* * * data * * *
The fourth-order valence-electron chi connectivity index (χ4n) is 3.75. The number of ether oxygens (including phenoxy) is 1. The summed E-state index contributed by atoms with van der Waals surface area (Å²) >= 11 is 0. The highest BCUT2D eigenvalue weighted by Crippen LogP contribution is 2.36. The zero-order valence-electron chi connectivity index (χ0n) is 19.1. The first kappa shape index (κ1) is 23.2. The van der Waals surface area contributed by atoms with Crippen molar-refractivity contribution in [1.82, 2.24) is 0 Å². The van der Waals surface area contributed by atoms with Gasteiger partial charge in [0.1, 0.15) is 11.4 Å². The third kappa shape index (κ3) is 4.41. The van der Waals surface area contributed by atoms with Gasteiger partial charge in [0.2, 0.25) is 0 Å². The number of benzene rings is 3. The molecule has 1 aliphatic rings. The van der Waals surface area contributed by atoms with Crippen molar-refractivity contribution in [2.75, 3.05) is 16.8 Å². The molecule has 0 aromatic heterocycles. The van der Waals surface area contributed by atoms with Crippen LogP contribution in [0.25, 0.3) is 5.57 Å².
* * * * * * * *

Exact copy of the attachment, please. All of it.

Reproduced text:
The fourth-order valence-electron chi connectivity index (χ4n) is 3.75. The number of ether oxygens (including phenoxy) is 1. The summed E-state index contributed by atoms with van der Waals surface area (Å²) >= 11 is 0. The highest BCUT2D eigenvalue weighted by Crippen LogP contribution is 2.36. The zero-order valence-electron chi connectivity index (χ0n) is 19.1. The first kappa shape index (κ1) is 23.2. The van der Waals surface area contributed by atoms with Crippen molar-refractivity contribution in [1.82, 2.24) is 0 Å². The van der Waals surface area contributed by atoms with Gasteiger partial charge in [0.1, 0.15) is 11.4 Å². The third kappa shape index (κ3) is 4.41. The van der Waals surface area contributed by atoms with Gasteiger partial charge in [0.2, 0.25) is 0 Å². The number of benzene rings is 3. The molecule has 1 aliphatic rings. The van der Waals surface area contributed by atoms with Crippen molar-refractivity contribution in [2.75, 3.05) is 16.8 Å². The molecule has 0 aromatic heterocycles. The van der Waals surface area contributed by atoms with Crippen LogP contribution in [0.25, 0.3) is 5.57 Å².